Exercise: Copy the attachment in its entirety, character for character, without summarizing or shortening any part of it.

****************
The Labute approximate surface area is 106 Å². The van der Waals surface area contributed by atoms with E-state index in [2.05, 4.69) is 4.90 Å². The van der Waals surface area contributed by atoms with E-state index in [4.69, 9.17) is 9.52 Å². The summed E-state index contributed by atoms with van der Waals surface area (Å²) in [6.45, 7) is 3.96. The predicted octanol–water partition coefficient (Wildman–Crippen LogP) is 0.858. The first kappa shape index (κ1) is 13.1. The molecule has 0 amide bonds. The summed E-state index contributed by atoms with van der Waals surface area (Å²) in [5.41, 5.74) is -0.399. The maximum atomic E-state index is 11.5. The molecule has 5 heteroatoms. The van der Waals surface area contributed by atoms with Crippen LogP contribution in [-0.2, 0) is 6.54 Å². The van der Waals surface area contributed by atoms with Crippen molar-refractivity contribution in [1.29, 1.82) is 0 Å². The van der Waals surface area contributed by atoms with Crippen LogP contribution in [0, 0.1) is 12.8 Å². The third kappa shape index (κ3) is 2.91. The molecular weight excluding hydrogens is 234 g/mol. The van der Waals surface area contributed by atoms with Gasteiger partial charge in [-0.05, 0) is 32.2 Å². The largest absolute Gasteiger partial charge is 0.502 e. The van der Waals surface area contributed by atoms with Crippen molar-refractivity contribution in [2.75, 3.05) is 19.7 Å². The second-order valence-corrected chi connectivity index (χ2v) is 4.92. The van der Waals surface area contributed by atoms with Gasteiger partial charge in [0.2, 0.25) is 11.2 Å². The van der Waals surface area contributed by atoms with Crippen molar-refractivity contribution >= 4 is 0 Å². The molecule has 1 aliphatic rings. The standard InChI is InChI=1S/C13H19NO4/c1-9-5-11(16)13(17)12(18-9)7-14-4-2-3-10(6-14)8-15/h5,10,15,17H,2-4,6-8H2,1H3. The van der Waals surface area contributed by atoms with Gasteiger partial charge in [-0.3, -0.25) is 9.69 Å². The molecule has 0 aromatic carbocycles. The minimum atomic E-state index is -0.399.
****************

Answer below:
The Labute approximate surface area is 106 Å². The van der Waals surface area contributed by atoms with E-state index in [2.05, 4.69) is 4.90 Å². The van der Waals surface area contributed by atoms with E-state index in [4.69, 9.17) is 9.52 Å². The summed E-state index contributed by atoms with van der Waals surface area (Å²) in [6.45, 7) is 3.96. The predicted octanol–water partition coefficient (Wildman–Crippen LogP) is 0.858. The first kappa shape index (κ1) is 13.1. The molecule has 0 amide bonds. The summed E-state index contributed by atoms with van der Waals surface area (Å²) in [5.41, 5.74) is -0.399. The maximum atomic E-state index is 11.5. The molecule has 5 heteroatoms. The van der Waals surface area contributed by atoms with Crippen LogP contribution in [-0.2, 0) is 6.54 Å². The van der Waals surface area contributed by atoms with Crippen molar-refractivity contribution in [1.29, 1.82) is 0 Å². The van der Waals surface area contributed by atoms with Crippen LogP contribution in [0, 0.1) is 12.8 Å². The third kappa shape index (κ3) is 2.91. The molecular weight excluding hydrogens is 234 g/mol. The van der Waals surface area contributed by atoms with Gasteiger partial charge in [-0.05, 0) is 32.2 Å². The largest absolute Gasteiger partial charge is 0.502 e. The van der Waals surface area contributed by atoms with Crippen molar-refractivity contribution in [2.75, 3.05) is 19.7 Å². The second-order valence-corrected chi connectivity index (χ2v) is 4.92. The van der Waals surface area contributed by atoms with Gasteiger partial charge in [0.2, 0.25) is 11.2 Å². The van der Waals surface area contributed by atoms with Crippen molar-refractivity contribution >= 4 is 0 Å². The molecule has 1 aliphatic rings. The standard InChI is InChI=1S/C13H19NO4/c1-9-5-11(16)13(17)12(18-9)7-14-4-2-3-10(6-14)8-15/h5,10,15,17H,2-4,6-8H2,1H3. The van der Waals surface area contributed by atoms with Gasteiger partial charge in [-0.3, -0.25) is 9.69 Å². The molecule has 0 aromatic carbocycles. The minimum atomic E-state index is -0.399.